Vertical agreements

Special rules and exemptions

Do any special rules or exemptions apply to the assessment of anticompetitive agreements between undertakings active at different levels of the supply chain in digital markets in your jurisdiction?

Although the Japan Fair Trade Commission (JFTC) will consider characteristics of digital markets compared to other industries when enforcing the Antimonopoly Act (AMA), no special rules or exemptions apply to vertical agreements in digital markets.

Online sales bans

How has the competition authority in your jurisdiction addressed absolute bans on online sales in digital markets?

The JFTC clarified its view in its Guidelines Concerning Distribution Systems and Business Practices (Distribution Guidelines). According to the Distribution Guidelines, restricting supply channels to sell products (including online sales) will be a violation of the AMA if the restriction has the ‘effect to maintain price’ of the products at issue. Moreover, even if the restriction has any price maintenance effect, if the restriction provides a reasonable ground to sell the products properly and the restriction is imposed in an indiscriminatory manner, the restriction is allowed. For example, if a medical device manufacturer sells its products through retailers to consumers and the products need to be adjusted based on each consumer’s needs and if adjustment can only be made with the customer’s physical presence, restricting retailers not to sell its products online would comply with the AMA.

Because an absolute ban on online sales usually has a price maintenance effect on a product, the JFTC has kept a close eye on this kind of practice. For example, the JFTC has recently taken enforcement actions under the commitment procedure to halt an online sales ban by contact lens manufacturers.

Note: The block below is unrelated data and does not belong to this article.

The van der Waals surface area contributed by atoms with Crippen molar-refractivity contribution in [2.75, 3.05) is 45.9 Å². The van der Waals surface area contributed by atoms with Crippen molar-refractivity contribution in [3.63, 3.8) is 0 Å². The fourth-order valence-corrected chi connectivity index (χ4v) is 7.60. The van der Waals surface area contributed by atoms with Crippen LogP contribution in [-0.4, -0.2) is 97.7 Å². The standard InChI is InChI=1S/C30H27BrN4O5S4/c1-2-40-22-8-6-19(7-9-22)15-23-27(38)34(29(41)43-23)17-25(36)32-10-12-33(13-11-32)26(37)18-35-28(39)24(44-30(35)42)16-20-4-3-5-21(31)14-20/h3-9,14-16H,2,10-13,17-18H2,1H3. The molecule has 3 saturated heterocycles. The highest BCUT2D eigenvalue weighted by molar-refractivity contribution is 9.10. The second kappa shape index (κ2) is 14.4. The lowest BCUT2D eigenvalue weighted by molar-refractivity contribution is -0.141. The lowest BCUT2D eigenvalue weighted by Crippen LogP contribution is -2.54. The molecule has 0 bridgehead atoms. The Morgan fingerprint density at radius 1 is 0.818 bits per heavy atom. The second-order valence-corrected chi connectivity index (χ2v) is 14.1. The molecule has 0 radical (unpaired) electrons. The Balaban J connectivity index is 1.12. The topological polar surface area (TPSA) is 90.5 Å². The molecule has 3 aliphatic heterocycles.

Resale price maintenance

How has the competition authority in your jurisdiction addressed online resale price maintenance?

The JFTC has taken numerous enforcement actions against resale price maintenance by famous brand manufacturers and online resale price maintenance is no exception. For example, in 2019, the JFTC issued cease-and-desist orders against two manufacturers of childcare products who sold products through both high street shops and the internet and which obliged retailers to sell the product with the ‘proposed price’ set by the manufacturers.

Geoblocking and territorial restrictions

How has the competition authority in your jurisdiction addressed geoblocking and other territorial restrictions?

The JFTC publicised its view in the Distribution Guidelines, which categorise territorial restrictions into the following three categories:

  • responsible territory: setting a certain responsible territory to each distributor and obligating it to make active sales efforts within this territory. This does not usually have a price maintenance effect and thus in principle complies with the AMA;
  • strict territorial restrictions: prohibiting a distributor from conducting sales activities outside of its territory. If this restriction has a price maintenance effect, it is illegal under the AMA; and
  • restriction on passive sales: prohibiting a distributor from taking on any customers outside of their territory. This is also judged by the standard of a ‘price maintenance effect’ but generally the restriction on passive sales has greater effect on price than strict territorial restriction as it prohibits sales to customers who choose the distributor at their discretion.
Platform bans

How has the competition authority in your jurisdiction addressed supplier-imposed restrictions on distributors’ use of online platforms or marketplaces and restrictions on online platform operators themselves?

The JFTC has been vigorously pursuing anticompetitive conduct by suppliers, including bans on online sales.

Targeted online advertising

How has the competition authority in your jurisdiction addressed restrictions on using or bidding for a manufacturer’s brand name for the purposes of targeted online advertising?